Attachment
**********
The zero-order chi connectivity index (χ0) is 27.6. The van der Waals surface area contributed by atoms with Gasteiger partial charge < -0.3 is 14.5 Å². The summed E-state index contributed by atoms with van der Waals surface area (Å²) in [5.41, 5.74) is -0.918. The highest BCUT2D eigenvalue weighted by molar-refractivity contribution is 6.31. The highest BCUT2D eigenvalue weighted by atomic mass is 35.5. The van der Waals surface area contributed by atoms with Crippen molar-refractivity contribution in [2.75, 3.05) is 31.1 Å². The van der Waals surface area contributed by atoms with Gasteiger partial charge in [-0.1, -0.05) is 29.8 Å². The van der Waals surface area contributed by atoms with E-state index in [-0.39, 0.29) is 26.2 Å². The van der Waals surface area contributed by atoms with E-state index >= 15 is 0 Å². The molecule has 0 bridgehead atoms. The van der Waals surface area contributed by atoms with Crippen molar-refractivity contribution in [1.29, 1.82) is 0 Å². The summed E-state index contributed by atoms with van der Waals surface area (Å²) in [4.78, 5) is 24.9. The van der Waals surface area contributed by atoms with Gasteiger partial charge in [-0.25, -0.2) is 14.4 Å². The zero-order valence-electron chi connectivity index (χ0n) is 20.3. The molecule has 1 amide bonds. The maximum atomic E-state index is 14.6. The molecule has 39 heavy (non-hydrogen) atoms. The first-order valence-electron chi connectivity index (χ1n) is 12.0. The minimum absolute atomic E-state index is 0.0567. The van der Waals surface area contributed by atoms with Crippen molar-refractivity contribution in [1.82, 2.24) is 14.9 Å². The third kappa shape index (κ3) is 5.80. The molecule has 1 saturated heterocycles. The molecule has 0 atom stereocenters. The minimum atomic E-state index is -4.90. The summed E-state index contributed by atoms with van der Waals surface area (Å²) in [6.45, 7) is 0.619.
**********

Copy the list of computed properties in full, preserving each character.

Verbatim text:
The zero-order chi connectivity index (χ0) is 27.6. The van der Waals surface area contributed by atoms with Gasteiger partial charge < -0.3 is 14.5 Å². The summed E-state index contributed by atoms with van der Waals surface area (Å²) in [5.41, 5.74) is -0.918. The highest BCUT2D eigenvalue weighted by molar-refractivity contribution is 6.31. The highest BCUT2D eigenvalue weighted by atomic mass is 35.5. The van der Waals surface area contributed by atoms with Crippen molar-refractivity contribution in [2.75, 3.05) is 31.1 Å². The van der Waals surface area contributed by atoms with Gasteiger partial charge in [-0.1, -0.05) is 29.8 Å². The van der Waals surface area contributed by atoms with E-state index in [-0.39, 0.29) is 26.2 Å². The van der Waals surface area contributed by atoms with E-state index >= 15 is 0 Å². The molecule has 0 bridgehead atoms. The van der Waals surface area contributed by atoms with Crippen molar-refractivity contribution in [1.29, 1.82) is 0 Å². The summed E-state index contributed by atoms with van der Waals surface area (Å²) in [4.78, 5) is 24.9. The van der Waals surface area contributed by atoms with Gasteiger partial charge in [-0.25, -0.2) is 14.4 Å². The zero-order valence-electron chi connectivity index (χ0n) is 20.3. The molecule has 1 amide bonds. The maximum atomic E-state index is 14.6. The molecule has 39 heavy (non-hydrogen) atoms. The first-order valence-electron chi connectivity index (χ1n) is 12.0. The minimum absolute atomic E-state index is 0.0567. The van der Waals surface area contributed by atoms with Crippen molar-refractivity contribution in [1.82, 2.24) is 14.9 Å². The third kappa shape index (κ3) is 5.80. The molecule has 1 saturated heterocycles. The molecule has 0 atom stereocenters. The minimum atomic E-state index is -4.90. The summed E-state index contributed by atoms with van der Waals surface area (Å²) in [6.45, 7) is 0.619.